Project Leader: Belinda Lange
Jewel Mine was created using the Microsoft Kinect for Windows SDK and is part of a series of game-based research prototypes using off-the-shelf video game hardware to explore the potential of interactive games to improve therapy in home and clinical settings.
Video game systems are increasingly being used for rehabilitation. However, games designed for entertainment do not always meet clinical needs. They can be too challenging for people with impairments to complete or they can encourage the wrong type of movements. Negative feedback often discourage patients from trying to complete tasks.
Jewel Mine is a rehabilitation therapy tool customized to overcome these issues. Developed at the Game Based Rehab Lab, part of the MedVR Group at University of Southern California Institute for Creative Technologies (ICT), this video game-based application targets balance training and upper limb reaching exercises and is designed to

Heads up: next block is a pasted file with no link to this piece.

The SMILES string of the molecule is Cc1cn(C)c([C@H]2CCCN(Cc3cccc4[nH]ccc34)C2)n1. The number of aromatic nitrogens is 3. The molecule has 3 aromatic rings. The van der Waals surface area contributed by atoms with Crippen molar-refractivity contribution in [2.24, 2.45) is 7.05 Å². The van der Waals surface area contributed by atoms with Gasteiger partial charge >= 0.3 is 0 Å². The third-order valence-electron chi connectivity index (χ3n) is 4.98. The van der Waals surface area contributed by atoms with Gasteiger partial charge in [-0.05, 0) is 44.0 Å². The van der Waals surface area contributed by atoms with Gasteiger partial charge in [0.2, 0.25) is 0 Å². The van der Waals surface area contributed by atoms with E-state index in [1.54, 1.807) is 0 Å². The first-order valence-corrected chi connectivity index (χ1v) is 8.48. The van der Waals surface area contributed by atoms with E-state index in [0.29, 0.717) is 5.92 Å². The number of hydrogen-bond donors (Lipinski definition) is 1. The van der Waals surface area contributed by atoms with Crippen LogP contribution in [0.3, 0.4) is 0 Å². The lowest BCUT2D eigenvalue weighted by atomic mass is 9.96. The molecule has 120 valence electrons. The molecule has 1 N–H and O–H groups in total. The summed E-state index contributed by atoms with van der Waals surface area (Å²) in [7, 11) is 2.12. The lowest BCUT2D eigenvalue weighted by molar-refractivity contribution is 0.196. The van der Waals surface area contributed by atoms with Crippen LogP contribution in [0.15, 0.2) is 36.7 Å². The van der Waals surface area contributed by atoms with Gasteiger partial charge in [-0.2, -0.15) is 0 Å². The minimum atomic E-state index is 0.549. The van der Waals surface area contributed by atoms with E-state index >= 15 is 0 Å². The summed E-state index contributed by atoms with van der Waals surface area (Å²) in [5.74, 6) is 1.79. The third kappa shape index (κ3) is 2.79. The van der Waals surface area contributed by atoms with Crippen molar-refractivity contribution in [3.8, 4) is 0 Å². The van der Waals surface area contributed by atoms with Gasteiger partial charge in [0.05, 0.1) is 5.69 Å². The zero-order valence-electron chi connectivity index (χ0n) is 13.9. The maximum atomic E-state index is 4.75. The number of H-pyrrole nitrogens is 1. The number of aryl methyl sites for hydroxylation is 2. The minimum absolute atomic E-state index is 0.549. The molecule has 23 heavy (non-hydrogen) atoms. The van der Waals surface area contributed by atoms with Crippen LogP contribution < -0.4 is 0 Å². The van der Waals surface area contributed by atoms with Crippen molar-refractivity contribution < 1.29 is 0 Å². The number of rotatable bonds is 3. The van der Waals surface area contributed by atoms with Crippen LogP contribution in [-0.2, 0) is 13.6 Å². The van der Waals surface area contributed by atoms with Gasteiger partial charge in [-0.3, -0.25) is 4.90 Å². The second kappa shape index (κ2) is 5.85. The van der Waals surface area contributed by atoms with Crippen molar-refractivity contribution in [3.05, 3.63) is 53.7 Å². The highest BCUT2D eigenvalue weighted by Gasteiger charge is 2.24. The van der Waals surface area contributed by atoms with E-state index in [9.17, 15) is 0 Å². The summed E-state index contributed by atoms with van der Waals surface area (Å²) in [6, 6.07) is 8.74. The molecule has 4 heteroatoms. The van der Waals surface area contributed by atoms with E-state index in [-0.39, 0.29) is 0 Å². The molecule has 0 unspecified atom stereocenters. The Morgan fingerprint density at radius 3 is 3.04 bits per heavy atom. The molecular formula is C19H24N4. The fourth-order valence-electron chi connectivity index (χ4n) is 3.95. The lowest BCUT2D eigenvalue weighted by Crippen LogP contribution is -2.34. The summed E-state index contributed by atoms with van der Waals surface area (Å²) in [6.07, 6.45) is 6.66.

motivate people with orthopedic and neurological injury or impairments, including stroke, traumatic brain injury, spinal cord injury and balance issues associated with aging.
A player takes on the role of a miner who must gather jewels from a mine shaft by reaching out from the center of the screen and touching each jewel individually. The environment and associated task can be changed easy during game play. For example, the scene can be switched instantly to a meadow where the user must reach out to gather flowers, or a library where books are the targets. The degree of challenge can be tailored to individuals with different levels of ability and the game tasks can be controlled by the clinician. Also, performance results can be saved and analyzed.
The project was funded by the National Institute on Disability and Rehabilitation Research (NIDRR) as part of a Rehabilitation Engineering Research Center focused on developing technologies for people aging with and into a disability.